Anyone who has felt embarassed at their personally curated feeds has felt this effect. The terrible effect this has on our young and widespread psychological issues are likely just the beginning, and I fear the tide has turned.
This is the problem. Doing something about it is a lot harder, especially because modern digital products are designed to work the same way capitalist products were intended to function. We vote with our wallets and our attention. While this may have functioned somewhat at larger volumes, it utterly ceases to when microtransactions of attention and money are involved. We are incapable of making repeatedly good decisions in split seconds, which is something any good solution will need to recognize.
So what can we do? The most common things I hear involve digital detoxes, placing more care into what we use, and blaming fellow victims - creators and artists - for bending to the algorithms. While the first two no doubt help, they place responsibility and blame on the individual for a systemic problem. Heroin addicts can and do quit, but this shouldn't be your only solution to a crisis.
It's also a matter of responsibility, at a societal level. As the stewards of our own collective consciousness that we call the internet, we owe it to ourselves to see where things are going, and to apply corrective pressure.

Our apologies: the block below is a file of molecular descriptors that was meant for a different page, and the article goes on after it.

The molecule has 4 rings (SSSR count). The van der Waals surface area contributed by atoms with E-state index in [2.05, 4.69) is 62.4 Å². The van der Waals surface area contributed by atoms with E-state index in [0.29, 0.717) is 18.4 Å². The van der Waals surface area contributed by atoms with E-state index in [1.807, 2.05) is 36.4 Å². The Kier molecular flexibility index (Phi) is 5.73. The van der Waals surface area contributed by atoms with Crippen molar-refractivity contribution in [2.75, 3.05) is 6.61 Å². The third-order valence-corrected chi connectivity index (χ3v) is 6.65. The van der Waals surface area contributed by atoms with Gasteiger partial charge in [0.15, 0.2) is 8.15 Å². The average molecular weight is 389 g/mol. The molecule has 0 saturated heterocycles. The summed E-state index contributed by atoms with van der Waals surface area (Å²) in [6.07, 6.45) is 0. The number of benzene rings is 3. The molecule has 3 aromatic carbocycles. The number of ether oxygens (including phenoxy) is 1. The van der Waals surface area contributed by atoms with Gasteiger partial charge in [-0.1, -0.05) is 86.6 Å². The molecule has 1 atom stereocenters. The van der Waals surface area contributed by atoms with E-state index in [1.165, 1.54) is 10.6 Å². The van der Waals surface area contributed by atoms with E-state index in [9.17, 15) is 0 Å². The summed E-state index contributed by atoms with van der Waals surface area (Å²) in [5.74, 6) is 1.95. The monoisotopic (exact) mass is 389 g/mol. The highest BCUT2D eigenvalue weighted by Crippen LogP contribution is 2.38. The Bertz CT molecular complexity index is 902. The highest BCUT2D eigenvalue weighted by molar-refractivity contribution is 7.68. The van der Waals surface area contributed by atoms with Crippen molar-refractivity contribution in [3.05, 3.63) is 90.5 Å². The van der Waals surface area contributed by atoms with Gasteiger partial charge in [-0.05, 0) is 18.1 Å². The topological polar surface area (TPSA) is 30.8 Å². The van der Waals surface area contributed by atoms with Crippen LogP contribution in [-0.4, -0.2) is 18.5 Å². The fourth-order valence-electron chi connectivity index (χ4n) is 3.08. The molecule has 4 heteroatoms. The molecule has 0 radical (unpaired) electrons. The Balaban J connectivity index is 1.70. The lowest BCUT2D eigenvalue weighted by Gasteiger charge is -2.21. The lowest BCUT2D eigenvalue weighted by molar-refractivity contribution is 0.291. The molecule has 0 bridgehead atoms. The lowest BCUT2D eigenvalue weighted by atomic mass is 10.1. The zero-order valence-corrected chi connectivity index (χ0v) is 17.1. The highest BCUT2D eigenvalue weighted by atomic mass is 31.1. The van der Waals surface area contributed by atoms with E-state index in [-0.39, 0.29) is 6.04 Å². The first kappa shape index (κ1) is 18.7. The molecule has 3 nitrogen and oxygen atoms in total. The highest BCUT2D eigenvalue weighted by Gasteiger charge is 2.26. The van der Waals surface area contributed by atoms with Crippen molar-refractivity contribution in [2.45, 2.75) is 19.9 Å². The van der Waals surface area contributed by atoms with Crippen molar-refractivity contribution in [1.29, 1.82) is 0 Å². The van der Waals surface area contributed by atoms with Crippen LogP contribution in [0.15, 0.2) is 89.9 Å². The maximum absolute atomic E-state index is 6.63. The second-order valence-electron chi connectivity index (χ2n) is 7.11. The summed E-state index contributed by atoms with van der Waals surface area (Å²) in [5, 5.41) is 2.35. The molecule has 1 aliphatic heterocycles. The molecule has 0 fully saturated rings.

I'm still unsure as to what a good solution is, but I'll list some of my thoughts below.
The UX of our products need change. More friction between desire and decision can help us reevaluate what we are and what we do. I find myself somewhat more sober on slower connections and machines, as the extra split second between wanting something and digging into the rabbit hole of having it makes me think. This is a hard thing to advocate for (that I certainly can't do to myself), but enforcing some distance at the UI level of deciding you want something and having it can have a positive effect.
The problem here is that in a fast-moving market, you will always be outcompeted by the faster solution. As a user, TikTok has won my attention more times than books, even though I know what I should be doing.
The solution might lie with top-down enforcement. Indeed my favorite or once favorite corners of the internet - like Hackernews - began with intense personal curation, and carried that fading light into their algorithms. Once the ball starts rolling, we've shown ourselves to be quite capable of pushing each other as a community quite some way before it slows.
But as dictatorial systems often go, they are only as good or bad as the B in BDFL.
On a personal level, time-delay systems have proved quite effective for me, both automated and manual. Putting away the things I want to watch, read or do for a little while - even as short as 30 minutes - has a tremendous effect in whether I want to do so after this time. The things I choose not to watch, when that time finally affords me some choice, I recognize as definitely not belonging to my aspirational self.
As both a creator and consumer of digital products, this is something I think about quite a bit. Do we build our systems to be addictive, or useful?